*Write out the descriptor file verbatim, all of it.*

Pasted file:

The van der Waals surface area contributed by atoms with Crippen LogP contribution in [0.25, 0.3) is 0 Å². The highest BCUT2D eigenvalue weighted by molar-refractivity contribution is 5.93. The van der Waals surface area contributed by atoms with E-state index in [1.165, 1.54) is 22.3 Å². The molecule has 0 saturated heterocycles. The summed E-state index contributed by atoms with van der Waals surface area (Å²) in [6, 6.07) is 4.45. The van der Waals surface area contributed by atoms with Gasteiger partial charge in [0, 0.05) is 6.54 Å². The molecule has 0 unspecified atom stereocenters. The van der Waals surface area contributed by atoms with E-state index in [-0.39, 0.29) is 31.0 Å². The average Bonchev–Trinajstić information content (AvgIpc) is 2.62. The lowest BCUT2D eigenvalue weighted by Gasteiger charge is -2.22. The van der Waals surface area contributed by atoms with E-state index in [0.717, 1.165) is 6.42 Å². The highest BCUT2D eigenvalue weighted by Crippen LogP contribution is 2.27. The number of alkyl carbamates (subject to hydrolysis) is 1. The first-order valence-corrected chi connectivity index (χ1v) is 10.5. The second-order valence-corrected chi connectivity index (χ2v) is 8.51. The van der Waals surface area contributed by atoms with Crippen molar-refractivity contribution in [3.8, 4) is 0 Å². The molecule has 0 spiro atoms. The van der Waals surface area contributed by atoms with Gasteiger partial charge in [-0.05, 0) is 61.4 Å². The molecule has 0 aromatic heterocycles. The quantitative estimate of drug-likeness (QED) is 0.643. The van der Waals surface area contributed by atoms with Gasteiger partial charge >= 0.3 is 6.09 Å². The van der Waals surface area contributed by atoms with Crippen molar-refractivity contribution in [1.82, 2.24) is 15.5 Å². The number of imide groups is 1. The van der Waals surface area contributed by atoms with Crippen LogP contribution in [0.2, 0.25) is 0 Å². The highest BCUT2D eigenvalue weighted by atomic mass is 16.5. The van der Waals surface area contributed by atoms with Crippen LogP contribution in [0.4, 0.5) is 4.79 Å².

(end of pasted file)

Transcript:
The van der Waals surface area contributed by atoms with Crippen LogP contribution in [0.25, 0.3) is 0 Å². The highest BCUT2D eigenvalue weighted by molar-refractivity contribution is 5.93. The van der Waals surface area contributed by atoms with E-state index in [1.165, 1.54) is 22.3 Å². The molecule has 0 saturated heterocycles. The summed E-state index contributed by atoms with van der Waals surface area (Å²) in [6, 6.07) is 4.45. The van der Waals surface area contributed by atoms with Gasteiger partial charge in [0, 0.05) is 6.54 Å². The molecule has 0 unspecified atom stereocenters. The van der Waals surface area contributed by atoms with E-state index in [-0.39, 0.29) is 31.0 Å². The average Bonchev–Trinajstić information content (AvgIpc) is 2.62. The lowest BCUT2D eigenvalue weighted by Gasteiger charge is -2.22. The van der Waals surface area contributed by atoms with E-state index in [0.717, 1.165) is 6.42 Å². The highest BCUT2D eigenvalue weighted by Crippen LogP contribution is 2.27. The number of alkyl carbamates (subject to hydrolysis) is 1. The first-order valence-corrected chi connectivity index (χ1v) is 10.5. The second-order valence-corrected chi connectivity index (χ2v) is 8.51. The van der Waals surface area contributed by atoms with Crippen molar-refractivity contribution in [3.8, 4) is 0 Å². The molecule has 0 spiro atoms. The van der Waals surface area contributed by atoms with Gasteiger partial charge in [-0.05, 0) is 61.4 Å². The molecule has 0 aromatic heterocycles. The quantitative estimate of drug-likeness (QED) is 0.643. The van der Waals surface area contributed by atoms with Gasteiger partial charge >= 0.3 is 6.09 Å². The van der Waals surface area contributed by atoms with Crippen molar-refractivity contribution in [1.82, 2.24) is 15.5 Å². The number of imide groups is 1. The van der Waals surface area contributed by atoms with Crippen LogP contribution in [0.2, 0.25) is 0 Å². The highest BCUT2D eigenvalue weighted by atomic mass is 16.5. The van der Waals surface area contributed by atoms with Crippen LogP contribution in [0.4, 0.5) is 4.79 Å².